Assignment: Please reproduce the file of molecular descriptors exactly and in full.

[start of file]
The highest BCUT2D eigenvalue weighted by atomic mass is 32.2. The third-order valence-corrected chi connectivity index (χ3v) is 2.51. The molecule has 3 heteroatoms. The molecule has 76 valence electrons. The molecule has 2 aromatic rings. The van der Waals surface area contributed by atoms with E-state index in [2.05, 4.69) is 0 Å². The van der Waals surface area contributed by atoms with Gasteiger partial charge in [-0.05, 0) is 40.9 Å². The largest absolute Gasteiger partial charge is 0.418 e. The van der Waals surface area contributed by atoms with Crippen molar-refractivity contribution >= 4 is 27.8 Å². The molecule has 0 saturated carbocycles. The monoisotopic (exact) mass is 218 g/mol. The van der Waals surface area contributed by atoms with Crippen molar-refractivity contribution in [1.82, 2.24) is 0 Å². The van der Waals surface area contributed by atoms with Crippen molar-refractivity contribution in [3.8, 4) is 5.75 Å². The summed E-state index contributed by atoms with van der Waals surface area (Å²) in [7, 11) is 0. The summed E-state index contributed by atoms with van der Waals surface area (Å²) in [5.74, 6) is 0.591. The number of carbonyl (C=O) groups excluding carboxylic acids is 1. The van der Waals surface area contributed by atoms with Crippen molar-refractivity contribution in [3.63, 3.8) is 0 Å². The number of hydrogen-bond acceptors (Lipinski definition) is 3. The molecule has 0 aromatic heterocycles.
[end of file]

The highest BCUT2D eigenvalue weighted by atomic mass is 32.2. The third-order valence-corrected chi connectivity index (χ3v) is 2.51. The molecule has 3 heteroatoms. The molecule has 76 valence electrons. The molecule has 2 aromatic rings. The van der Waals surface area contributed by atoms with E-state index in [2.05, 4.69) is 0 Å². The van der Waals surface area contributed by atoms with Gasteiger partial charge in [-0.05, 0) is 40.9 Å². The largest absolute Gasteiger partial charge is 0.418 e. The van der Waals surface area contributed by atoms with Crippen molar-refractivity contribution >= 4 is 27.8 Å². The molecule has 0 saturated carbocycles. The monoisotopic (exact) mass is 218 g/mol. The van der Waals surface area contributed by atoms with Crippen molar-refractivity contribution in [1.82, 2.24) is 0 Å². The van der Waals surface area contributed by atoms with Crippen molar-refractivity contribution in [3.8, 4) is 5.75 Å². The summed E-state index contributed by atoms with van der Waals surface area (Å²) in [7, 11) is 0. The summed E-state index contributed by atoms with van der Waals surface area (Å²) in [5.74, 6) is 0.591. The number of carbonyl (C=O) groups excluding carboxylic acids is 1. The van der Waals surface area contributed by atoms with Crippen molar-refractivity contribution in [3.63, 3.8) is 0 Å². The number of hydrogen-bond acceptors (Lipinski definition) is 3. The molecule has 0 aromatic heterocycles.